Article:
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Thursday, 15 November 1973
Page: 1884

Senator GREENWOOD (Victoria) - I know nothing of the background except what I read in the newspapers concerning the Barton affairs but I have heard what Senator Gietzelt said tonight and I recalled what I read in the newspapers this afternoon of a statement by Mr McCaw following an accusation of similar import which was made yesterday by Senator Mulvihill and which received very considerable publicity in the newspapers this morning. According to the report, Mr McCaw said:

This false allegation was based in anonymity and uttered in malice under parliamentary privilege to try to help his New South Wales Labor colleagues in Saturday's election.

It is beneath contempt for Federal Labor politicians to use the Canberra Parliament's cloak of privilege to falsely smear innocent people for blatant electioneering purposes.

Nothing of the son ever occurred, and this is just another proof that smear tactics are the only policy and technique of Federal and New South Wales Labor politicians.

Mr Ryanis the Commissioner of Corporate Affairs in New South Wales and he stated, as reported in the same newspaper, the Sydney Sun':

At this stage, I want to make it clear that at no time during his term of office has Mr McCaw interfered or given any direction as to the course of any investigation being undertaken.

As Attorney-General, he has always acted on my recommendations in regard to the Commission's inquiries.

I find it incredible that Senator Gietzelt has not read the Sydney 'Sun' this afternoon and that in the face of what appears in that newspaper. That he should come in here and make an allegation, without giving the basis for it, which is completely contradictory of what Mr McCaw said this afternoon, is one of the basest uses of parliamentary privilege that one can imagine. I agree with what Mr McCaw says. There are some

Labor politicians from the State of New South Wales who do use this Senate to smear -

Senator Douglas McClelland (NEW SOUTH WALES) - You name them.

Senator GREENWOOD -Senator Gietzelt and Senator Murphy, and the record establishes it quite clearly. They have used this Parliament to accuse people of dreadful crimes and to so impute to them a name and a notoriety such that they can scarcely hold themselves up afterwards as worthy citizens. It is a disgraceful use of free speech in the Parliament and I echo every word that Senator Wright has said. If Senator Gietzelt wants to have an inquiry let him put the facts, the basic material for an inquiry, and I am sure that he will not find this Senate unresponsive. But to come forward with simply innuendo and allegation in the face of categorical denial by the man he is accusing is quite insufficient.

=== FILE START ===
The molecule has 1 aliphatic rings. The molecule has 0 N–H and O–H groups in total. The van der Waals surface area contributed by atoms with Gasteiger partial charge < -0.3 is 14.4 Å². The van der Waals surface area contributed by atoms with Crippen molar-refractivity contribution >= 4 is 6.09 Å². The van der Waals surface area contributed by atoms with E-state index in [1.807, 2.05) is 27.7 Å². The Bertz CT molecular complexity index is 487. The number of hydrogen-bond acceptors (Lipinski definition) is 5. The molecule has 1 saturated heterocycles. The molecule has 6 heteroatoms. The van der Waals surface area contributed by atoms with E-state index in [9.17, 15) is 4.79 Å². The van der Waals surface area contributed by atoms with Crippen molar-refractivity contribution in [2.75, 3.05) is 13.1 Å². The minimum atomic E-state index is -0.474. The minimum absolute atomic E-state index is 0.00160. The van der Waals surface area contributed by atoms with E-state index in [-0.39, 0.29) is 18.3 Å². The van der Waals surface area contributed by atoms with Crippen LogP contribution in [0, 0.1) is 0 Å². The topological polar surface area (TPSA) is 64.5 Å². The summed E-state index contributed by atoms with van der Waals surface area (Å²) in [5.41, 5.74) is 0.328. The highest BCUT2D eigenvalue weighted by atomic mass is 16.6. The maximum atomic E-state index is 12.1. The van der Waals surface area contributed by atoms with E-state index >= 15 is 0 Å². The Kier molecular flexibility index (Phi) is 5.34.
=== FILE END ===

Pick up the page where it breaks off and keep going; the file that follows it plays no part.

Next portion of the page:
We have seen Senator Gietzelt speaking in relation to pistol licences, Senator Wheeldon making allegations of bribery, and Senator Mulvihill making accusations against Mr McCaw, all at question time in the week before an election in New South Wales. Of course, they secured the desired result. There was some publicity of the fact that the questions were asked. And what do we have happening on the night that the Senate adjourns at 7 o'clock? Unaccustomed though it is, we have the Press gallery present. Is it by sheer chance that they are here? It may be; I do not know. But I have the suspicion that they were aware that something was to be said. This is our democratic procedure but I do wish the Press would exercise responsibility when they report something which occurred in the Parliament, when the impact of it is to do damage to individuals who may be innocent. That is for the Press to decide. I have always believed that one of the real problems of our society is how that responsibility is exercised. But if it be that this is an accusation made by design with malice for electioneering purposes, irrespective of the harm it does to individuals, it is the basest and most contemptible sort of actions that individuals can engage in.

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